Perhaps more than anything else, failure to recognize the precariousness and fickleness of confidence-especially in cases in which large short-term debts need to be rolled over continuously-is the key factor that gives rise to the this-time-is-different syndrome.Highly indebted governments, banks, or corporations can seem to be merrily rolling along for an extended period, when bang!-confidence collapses, lenders disappear, and a crisis hits
– This Time is Different (Carmen M. Reinhart and Kenneth Rogoff)
Tomes have been written about the financial crisis of 2008 (GFC -as it’s affectionately called in financial circles). Whatever be the mechanics of the financial instruments that caused the meltdown – one thing everyone broadly agrees on was that easy standards with respect to granting credit (and specifically consumer mortgages in the US with the goal of securitizing & reselling them in tranches – the infamous CDO’s) were the main causes of the crisis.
Banks essentially granted easy mortgages (in part to huge numbers of high risk, unqualified customers) with the goal of securitizing these, marketing and selling them into the financial markets by dressing them as low risk & high return investments. AIG Insurance’s financial products (FP) division created & marketed another complex instrument – credit default swaps – which effectively ensured the buyer from losses in the case any of the original derivative instruments made a loss.
For a few years, the Mortgage Market had largely been transformed into a risk averse operation, however, rebounding in recent times with the economic recovery. Higher loan production efficiencies and favorable hedging outcomes on hedges helped drive an increase in mortgage banking profits during the second quarter of 2015.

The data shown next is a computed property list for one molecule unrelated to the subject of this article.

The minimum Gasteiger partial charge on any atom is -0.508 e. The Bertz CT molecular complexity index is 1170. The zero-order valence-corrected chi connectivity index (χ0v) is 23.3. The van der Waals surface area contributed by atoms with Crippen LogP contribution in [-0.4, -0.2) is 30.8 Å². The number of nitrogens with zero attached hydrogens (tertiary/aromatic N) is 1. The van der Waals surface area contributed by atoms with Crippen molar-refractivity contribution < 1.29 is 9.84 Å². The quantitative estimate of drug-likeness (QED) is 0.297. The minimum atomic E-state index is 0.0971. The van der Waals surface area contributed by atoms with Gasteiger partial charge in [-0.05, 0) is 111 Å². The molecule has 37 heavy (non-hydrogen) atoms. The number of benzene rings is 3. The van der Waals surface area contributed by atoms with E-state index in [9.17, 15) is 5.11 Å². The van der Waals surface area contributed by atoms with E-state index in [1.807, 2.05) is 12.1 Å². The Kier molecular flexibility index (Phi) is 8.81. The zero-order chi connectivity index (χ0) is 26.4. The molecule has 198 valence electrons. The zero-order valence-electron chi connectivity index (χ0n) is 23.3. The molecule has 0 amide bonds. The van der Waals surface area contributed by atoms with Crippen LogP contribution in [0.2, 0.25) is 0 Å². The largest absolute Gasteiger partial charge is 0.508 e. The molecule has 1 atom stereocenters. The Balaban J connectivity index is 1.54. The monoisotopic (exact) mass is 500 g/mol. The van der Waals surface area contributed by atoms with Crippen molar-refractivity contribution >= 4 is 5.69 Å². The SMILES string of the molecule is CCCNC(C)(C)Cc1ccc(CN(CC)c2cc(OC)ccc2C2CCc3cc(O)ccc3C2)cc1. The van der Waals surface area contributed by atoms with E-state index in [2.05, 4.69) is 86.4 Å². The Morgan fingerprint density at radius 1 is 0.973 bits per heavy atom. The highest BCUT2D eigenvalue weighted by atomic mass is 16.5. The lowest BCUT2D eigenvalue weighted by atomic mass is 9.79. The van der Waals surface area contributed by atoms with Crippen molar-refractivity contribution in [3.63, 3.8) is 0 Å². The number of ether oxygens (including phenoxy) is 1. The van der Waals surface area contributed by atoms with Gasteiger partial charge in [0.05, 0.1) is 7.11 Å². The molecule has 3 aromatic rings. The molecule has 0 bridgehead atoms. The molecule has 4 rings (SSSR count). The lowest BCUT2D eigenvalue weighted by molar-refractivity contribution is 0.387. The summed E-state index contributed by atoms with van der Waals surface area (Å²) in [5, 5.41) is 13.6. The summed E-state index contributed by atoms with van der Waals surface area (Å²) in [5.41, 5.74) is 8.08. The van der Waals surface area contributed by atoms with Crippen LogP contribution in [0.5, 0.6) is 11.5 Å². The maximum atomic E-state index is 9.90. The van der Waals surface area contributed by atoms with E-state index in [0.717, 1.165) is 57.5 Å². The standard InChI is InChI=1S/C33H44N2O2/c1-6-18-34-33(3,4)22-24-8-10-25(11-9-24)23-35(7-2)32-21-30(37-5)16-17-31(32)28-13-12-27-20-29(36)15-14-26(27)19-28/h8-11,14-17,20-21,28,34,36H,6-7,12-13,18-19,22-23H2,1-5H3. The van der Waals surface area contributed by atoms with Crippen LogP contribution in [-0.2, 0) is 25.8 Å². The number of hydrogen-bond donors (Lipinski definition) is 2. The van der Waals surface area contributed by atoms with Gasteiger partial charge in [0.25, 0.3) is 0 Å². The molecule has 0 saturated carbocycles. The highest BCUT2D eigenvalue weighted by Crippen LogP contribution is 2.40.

The Mortgage Bankers Association reported that average net pretax income jumped 55.7 percent from the first quarter to $3.50 million in the second. That was the best pretax income figure since the first quarter of 2013.
(Source – Inside Mortgage Banking).
However, Internet-based lenders and new Age FinTechs are encroaching on this established space by creating agile applications that are internet enabled by default & Digital by Design across the front, back and mid offices. These services vastly ease the loan application and qualification processes (sometimes processing loans in a day as compared to the weeks with traditional lenders), while offering a surfeit of other integrated services like financial planning and advisory, online brokerage, and bill payments, etc.
All of these services are primarily underpinned on advanced data analytics that provide a seamless Single View of Customer (SVC), as well as advanced Digital Marketing capabilities that can capture a Customer Journey across a slew of financial products.
If Mortgage lenders are to take a Big Data approach augmenting complementary investments in other Digital technology – Mobile, Web Scale, DevOps, Automation and Cloud Computing – then what are the highest value business use-cases to apply this to?
Big Data can be applied to the Mortgage Market business spanning six broad buckets as delineated below –
- Account Origination & Underwriting – Qualifying borrowers for Mortgages based on not just historical data that is used as part of the origination and underwriting process (credit reports, employment, and income history, etc.), but also data that was not mined hitherto (social media data and financial purchasing patterns). It is a well-known fact there are huge segments of the population (especially the Millenial’s) who are broadly eligible but under-banked as they do not satisfy some of the classical business rules needed to obtain approvals on mortgages